What’s the future of .US? What effect are new TLDs having on legacy domains? Find out in this podcast.
Neustar has lots of experience with non-.com domains. It operates the registry for .co, .us and .biz, and is also the back end registry provider for a lot of new TLDs. On this episode, Neustar VP of Registry Sean Kaine talks about these top level domains and how he sees the internet naming landscape changing in the coming years. What’s the future of .US? Why is .Co still growing in the face of new TLDs? And how is Fox thinking about using its .fox brand domain? We also discuss key topics at next week’s ICANN meeting in Buenos Aires, including what effect Fadi Chehade’s resignation will have on the meeting.
Also: real estate domain names, typosquatting and stock sales.
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“Fine tune” who the audience for .US is and try to get to them? Targeting groups that already have an affinity?
What I’m hearing is a completely accepting attitude of the status quo, a complete unwillingness to target the real audience for .US – the whole country. I’m hearing that the plan is for more of the same since day 1. Don’t rock the boat, don’t seek to be disruptive or game changing, accept that .com alone is the king of the US, the United States. And the speaker actually sounds happy and content with this attitude and strategy, though he otherwise certainly sounds like a decent likable guy who is probably just following the directives and the ethos of his employer. Happy and contented with a miniscule piecemeal approach to seeking continued comparative and accepting obscurity for .US.
And that’s been the problem since day 1 for .US, even since before its release, which I remember well.
I remember reading Bob Parsons’s blog a long time ago when he was still very much at the helm at Go Daddy, and he was expressing thoughts about business strategy and so forth, and sharing issues that led to its success. One thing and one thing only in particular had stood out completely as the pivot point – when how despite that Go Daddy was already relatively well known and popular at a certain earlier stage, they were nowhere near where they would eventually be. This was before the game changing event of the first Super Bowl commercial. And that one thing which was the heart of the matter was that despite that status it already had, people still didn’t know that Go Daddy even exists. It was that realization that changed everything, and led to the Go Daddy that we know today.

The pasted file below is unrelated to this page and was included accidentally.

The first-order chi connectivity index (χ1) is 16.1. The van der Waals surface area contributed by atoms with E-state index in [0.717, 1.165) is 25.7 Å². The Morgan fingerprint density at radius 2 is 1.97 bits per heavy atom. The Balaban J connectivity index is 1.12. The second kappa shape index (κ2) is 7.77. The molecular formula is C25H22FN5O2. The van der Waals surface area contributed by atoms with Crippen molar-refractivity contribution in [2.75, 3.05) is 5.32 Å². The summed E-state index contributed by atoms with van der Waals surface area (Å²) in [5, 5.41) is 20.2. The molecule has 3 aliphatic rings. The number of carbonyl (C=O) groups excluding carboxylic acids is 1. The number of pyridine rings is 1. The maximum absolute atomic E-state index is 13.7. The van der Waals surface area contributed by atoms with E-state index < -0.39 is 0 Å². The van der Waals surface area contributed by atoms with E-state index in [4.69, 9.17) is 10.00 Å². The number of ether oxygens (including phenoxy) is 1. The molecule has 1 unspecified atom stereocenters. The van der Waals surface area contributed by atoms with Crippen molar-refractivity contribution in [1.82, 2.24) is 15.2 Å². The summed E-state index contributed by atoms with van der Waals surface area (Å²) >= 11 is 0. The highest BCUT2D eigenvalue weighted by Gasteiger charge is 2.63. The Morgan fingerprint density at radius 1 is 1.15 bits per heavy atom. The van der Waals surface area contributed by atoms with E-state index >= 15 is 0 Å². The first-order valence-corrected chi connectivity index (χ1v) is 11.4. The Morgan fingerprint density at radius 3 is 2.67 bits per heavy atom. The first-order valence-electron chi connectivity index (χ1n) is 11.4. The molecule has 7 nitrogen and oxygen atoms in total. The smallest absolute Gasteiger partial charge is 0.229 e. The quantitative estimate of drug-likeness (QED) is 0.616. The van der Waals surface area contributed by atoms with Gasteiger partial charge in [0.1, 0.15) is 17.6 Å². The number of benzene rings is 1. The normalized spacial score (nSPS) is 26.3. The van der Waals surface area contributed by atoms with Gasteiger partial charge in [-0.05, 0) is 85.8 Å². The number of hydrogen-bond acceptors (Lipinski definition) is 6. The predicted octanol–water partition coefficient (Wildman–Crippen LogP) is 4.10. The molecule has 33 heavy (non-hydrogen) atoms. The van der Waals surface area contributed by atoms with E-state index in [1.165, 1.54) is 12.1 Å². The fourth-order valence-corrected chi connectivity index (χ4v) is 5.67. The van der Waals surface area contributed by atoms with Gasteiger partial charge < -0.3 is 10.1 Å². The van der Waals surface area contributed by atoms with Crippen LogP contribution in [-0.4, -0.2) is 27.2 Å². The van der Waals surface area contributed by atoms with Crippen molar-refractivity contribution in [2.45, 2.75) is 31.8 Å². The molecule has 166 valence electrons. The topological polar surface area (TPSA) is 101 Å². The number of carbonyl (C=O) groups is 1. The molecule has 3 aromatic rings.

And it is exactly that fundamental reality that keeps .US what it still is today 13 years after release – when you can still go to all your normal relatives and friends here in the US who are not already deeply into online commerce, publishing and domain name investing the way we already are and simply ask a question with “.US” in it or if they even know what “.US” is, and expect to virtually always be asked “.US? What’s .US?” here in the USA.
So the message the gentleman’s words in this podcast conveys is, just expect more of the same, because that is what our, i.e. Neustar’s, intentions are. And of course, every once in a blue moon there may be the occasional obscure event or two that would purport to indicate otherwise, such as the “.US Public Stakeholder Town Hall” of April 22, 2015.” And how many people even in the industry itself even heard of that one then or since no less? More of the same since April 2002 – that’s what we just heard in this podcast.
No comments here yet?
If they want .US to be adopted more focus on URL shorteners and they should introduce some sort of privacy option.
Neustar should run an Internet Official like contest for .US imo. Seems like their focus is on .CO now as startups like it.
Eye Rolling on .US says
Well after hearing this podcast — the last thing the speaker should boast about is being a “visionary”. It sounded a lot more arrogant and lethargic than it did adaptive and reasoning. Let’s face it — there is just no sense of leadership for the .US TLD. They keep using the same argument that .com is the default .US TLD. It will always be, if you keep using that as an excuse.
Yes, that’s certainly a farce. The purest of unpurified bull spit.
I have a strong hunch that it is by design, plain and simple. It’s not like anyone has not known from the beginning what would be needed to spark some real interest and public awareness. But if .US actually became something people in the US even knew existed, and even cared, then that would or could threaten some very big things. So occasionally the company makes a little show purporting to care or that they have even lifted a finger on behalf of .US, like the perverse example of a labor union representative who has to make it look like they are going through the motions of fulfilling their legal duty of representation while selling you out in the process. So my hunch is that you have a few people at the top at Neustar who have been given their marching orders from outside the company, to maintain the status quo of near total apathy and obscurity for .US, while everyone underneath just falls in line as they were hired to do or drinks whatever Kool-Aid comes down to them from the top.